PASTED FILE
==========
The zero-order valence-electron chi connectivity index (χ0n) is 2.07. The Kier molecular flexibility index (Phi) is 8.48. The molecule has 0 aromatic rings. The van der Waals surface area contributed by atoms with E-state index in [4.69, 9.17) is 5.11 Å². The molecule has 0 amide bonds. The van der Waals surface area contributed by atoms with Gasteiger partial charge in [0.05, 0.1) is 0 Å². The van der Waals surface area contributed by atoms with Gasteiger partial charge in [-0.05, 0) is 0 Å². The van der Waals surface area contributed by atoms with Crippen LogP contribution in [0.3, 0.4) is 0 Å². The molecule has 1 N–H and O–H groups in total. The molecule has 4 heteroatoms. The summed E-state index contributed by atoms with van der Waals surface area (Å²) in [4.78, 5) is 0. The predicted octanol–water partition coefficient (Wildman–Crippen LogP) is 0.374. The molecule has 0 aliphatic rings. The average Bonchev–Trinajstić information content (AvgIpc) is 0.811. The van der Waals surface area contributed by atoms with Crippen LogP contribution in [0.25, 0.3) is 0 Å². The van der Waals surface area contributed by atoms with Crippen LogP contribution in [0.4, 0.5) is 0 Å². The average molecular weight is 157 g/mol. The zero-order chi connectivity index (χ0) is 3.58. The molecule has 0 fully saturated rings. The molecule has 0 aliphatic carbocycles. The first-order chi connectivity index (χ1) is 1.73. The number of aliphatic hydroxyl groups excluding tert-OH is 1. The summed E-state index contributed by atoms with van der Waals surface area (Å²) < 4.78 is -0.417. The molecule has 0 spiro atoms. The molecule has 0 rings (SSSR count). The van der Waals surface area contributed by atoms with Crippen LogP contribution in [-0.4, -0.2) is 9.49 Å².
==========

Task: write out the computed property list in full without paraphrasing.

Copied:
The zero-order valence-electron chi connectivity index (χ0n) is 2.07. The Kier molecular flexibility index (Phi) is 8.48. The molecule has 0 aromatic rings. The van der Waals surface area contributed by atoms with E-state index in [4.69, 9.17) is 5.11 Å². The molecule has 0 amide bonds. The van der Waals surface area contributed by atoms with Gasteiger partial charge in [0.05, 0.1) is 0 Å². The van der Waals surface area contributed by atoms with Gasteiger partial charge in [-0.05, 0) is 0 Å². The van der Waals surface area contributed by atoms with Crippen LogP contribution in [0.3, 0.4) is 0 Å². The molecule has 1 N–H and O–H groups in total. The molecule has 4 heteroatoms. The summed E-state index contributed by atoms with van der Waals surface area (Å²) in [4.78, 5) is 0. The predicted octanol–water partition coefficient (Wildman–Crippen LogP) is 0.374. The molecule has 0 aliphatic rings. The average Bonchev–Trinajstić information content (AvgIpc) is 0.811. The van der Waals surface area contributed by atoms with Crippen LogP contribution in [0.25, 0.3) is 0 Å². The van der Waals surface area contributed by atoms with Crippen LogP contribution in [0.4, 0.5) is 0 Å². The average molecular weight is 157 g/mol. The zero-order chi connectivity index (χ0) is 3.58. The molecule has 0 fully saturated rings. The molecule has 0 aliphatic carbocycles. The first-order chi connectivity index (χ1) is 1.73. The number of aliphatic hydroxyl groups excluding tert-OH is 1. The summed E-state index contributed by atoms with van der Waals surface area (Å²) < 4.78 is -0.417. The molecule has 0 spiro atoms. The molecule has 0 rings (SSSR count). The van der Waals surface area contributed by atoms with Crippen LogP contribution in [-0.4, -0.2) is 9.49 Å².